Photos courtesy Capital City Lighting

How to mix traditional with trendy when it comes to lighting

It has been said time and time again that history repeats itself. While sleek and clean-lined interiors have been around for a while—and are likely here to stay—styles of centuries past are making a comeback in 2021. And with every distinct style comes the magnificent light fixtures to illuminate the space and tie everything together. For this week’s Designer Tip, we reached out to Bridget Tate, co-owner and lighting curator of Capital City Lighting, for her take on the newest lighting looks of 2021.

“A trend we’ve been seeing a lot of that isn’t so ‘trendy’ is a resurgence of traditional styles and spaces,” says Tate. “Several of my latest projects have been old-world European-inspired designs that mix traditional with a twist.”

Of course, interior designers are still frequently incorporating the popular minimalistic look in the lighting department. Black light fixtures with gold finishes and modern gas lanterns still prove to be stylish choices for the modern home.

However, as you can see in the architecture of newly built homes, aspects of the classical European style are coming back strong. Tate points out that the elegance of new homes also seems to have a historical vibe. “We are still seeing the lean to a modern and minimal clean design but with the mixture of an old world and French provincial feel,” says Tate.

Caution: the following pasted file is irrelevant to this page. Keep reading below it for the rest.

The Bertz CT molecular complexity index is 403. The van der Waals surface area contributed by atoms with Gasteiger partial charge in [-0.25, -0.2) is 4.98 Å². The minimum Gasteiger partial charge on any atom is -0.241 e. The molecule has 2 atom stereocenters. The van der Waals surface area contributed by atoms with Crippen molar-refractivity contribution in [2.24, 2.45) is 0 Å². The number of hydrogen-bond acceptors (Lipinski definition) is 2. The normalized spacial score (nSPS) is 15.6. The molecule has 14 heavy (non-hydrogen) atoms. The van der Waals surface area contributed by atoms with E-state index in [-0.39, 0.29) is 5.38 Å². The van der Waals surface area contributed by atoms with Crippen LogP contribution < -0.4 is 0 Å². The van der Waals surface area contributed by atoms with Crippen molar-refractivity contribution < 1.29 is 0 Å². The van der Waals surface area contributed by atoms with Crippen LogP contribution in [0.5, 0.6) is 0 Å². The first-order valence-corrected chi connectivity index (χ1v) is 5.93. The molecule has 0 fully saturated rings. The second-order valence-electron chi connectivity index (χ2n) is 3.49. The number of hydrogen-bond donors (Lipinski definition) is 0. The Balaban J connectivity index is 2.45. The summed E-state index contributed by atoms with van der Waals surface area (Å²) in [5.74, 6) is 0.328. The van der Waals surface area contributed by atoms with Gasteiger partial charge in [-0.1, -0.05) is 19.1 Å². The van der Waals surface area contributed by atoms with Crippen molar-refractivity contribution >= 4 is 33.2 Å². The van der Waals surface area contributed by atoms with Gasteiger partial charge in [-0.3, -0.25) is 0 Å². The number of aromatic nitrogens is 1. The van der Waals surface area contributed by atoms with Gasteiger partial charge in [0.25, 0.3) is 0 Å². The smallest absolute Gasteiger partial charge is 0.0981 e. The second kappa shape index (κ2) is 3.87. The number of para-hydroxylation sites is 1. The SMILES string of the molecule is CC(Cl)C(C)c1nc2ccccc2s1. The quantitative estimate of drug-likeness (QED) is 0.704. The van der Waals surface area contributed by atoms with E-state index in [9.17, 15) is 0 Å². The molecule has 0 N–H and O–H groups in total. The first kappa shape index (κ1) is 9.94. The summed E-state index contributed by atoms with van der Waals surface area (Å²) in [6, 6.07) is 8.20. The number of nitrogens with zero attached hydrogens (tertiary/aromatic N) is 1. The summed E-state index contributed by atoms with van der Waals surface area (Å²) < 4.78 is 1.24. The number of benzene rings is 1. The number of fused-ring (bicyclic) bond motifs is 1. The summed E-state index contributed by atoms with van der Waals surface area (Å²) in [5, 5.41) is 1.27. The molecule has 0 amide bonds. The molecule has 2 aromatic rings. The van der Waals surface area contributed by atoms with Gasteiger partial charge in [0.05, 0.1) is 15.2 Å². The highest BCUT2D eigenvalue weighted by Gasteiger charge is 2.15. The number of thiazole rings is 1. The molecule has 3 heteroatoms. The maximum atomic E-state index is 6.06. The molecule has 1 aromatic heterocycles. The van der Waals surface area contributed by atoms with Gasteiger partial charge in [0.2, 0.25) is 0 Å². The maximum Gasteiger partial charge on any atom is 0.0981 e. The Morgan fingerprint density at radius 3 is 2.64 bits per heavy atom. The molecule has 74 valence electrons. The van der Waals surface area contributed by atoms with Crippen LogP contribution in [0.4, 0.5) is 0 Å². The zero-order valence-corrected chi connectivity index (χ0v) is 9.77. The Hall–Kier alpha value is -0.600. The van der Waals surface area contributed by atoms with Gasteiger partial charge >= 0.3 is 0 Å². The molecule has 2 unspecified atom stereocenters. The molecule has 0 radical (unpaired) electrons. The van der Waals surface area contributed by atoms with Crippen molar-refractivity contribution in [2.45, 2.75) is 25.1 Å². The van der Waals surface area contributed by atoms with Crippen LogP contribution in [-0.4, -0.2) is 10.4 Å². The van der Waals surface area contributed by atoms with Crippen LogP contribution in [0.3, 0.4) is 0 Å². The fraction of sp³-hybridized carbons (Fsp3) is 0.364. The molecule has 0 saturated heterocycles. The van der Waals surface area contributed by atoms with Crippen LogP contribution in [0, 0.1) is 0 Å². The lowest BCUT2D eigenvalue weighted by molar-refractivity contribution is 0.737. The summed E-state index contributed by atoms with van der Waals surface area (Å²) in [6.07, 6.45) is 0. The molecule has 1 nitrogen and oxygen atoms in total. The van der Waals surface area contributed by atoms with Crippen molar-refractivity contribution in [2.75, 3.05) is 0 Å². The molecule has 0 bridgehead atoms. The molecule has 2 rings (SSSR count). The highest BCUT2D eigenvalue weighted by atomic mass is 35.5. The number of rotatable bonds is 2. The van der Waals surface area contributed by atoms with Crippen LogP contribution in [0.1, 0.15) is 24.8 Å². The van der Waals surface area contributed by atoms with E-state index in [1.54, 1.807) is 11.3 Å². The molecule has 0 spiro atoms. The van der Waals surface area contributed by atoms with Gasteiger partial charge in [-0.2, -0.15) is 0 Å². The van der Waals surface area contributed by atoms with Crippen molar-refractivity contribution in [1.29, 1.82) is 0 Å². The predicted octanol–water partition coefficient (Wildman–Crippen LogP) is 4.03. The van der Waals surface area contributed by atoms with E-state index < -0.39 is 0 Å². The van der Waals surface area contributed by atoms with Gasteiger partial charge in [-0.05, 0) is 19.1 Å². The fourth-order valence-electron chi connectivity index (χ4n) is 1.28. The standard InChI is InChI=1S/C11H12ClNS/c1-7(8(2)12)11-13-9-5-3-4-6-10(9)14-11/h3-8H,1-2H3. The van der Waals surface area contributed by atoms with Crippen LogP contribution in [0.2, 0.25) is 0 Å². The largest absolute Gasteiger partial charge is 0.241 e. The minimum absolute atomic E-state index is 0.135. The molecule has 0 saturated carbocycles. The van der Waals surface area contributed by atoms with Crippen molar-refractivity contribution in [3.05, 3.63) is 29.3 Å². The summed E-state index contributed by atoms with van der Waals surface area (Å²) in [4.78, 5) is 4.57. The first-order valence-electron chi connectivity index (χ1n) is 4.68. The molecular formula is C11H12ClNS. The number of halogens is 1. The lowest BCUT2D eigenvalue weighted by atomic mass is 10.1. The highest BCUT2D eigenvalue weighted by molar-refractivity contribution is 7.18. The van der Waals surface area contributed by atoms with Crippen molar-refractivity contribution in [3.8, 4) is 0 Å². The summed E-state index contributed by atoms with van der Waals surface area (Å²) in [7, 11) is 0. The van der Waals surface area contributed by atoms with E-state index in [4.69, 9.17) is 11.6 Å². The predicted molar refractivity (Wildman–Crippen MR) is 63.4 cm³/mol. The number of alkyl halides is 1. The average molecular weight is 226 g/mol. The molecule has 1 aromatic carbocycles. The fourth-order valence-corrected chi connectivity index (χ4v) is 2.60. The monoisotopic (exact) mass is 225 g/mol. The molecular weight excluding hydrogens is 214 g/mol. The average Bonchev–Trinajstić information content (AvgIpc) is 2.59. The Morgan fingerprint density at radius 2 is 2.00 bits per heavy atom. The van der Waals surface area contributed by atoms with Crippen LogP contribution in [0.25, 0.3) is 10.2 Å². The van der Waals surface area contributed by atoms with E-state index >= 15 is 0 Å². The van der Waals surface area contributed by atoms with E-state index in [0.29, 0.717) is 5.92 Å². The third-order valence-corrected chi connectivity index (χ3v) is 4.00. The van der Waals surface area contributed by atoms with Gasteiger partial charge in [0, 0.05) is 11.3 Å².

And as the architectural style changes, the light fixtures follow suit. “Lighting design that works in most spaces is timeless, simple, traditional, has lots of brass and delicate curves,” says Tate.

Instead of a complete resurgence of the artisanal ornamentation and richness found in many centuries-old homes, today’s updated traditional-style interiors often incorporate natural materials with an unfussy approach.

“When I am working on lighting for these spaces, I have to consider the design of the home: lots of plaster, sacked brick, natural stone, natural beams,” explains Tate. “It’s a minimalistic throwback to when artisans were simple but detailed. There is no crown molding or trim but the techniques to finish a home are flawless.”

For more on Capital City Lighting, visit And if midcentury style is more your thing, check out this lighting tip from Tate from the inRegister archives.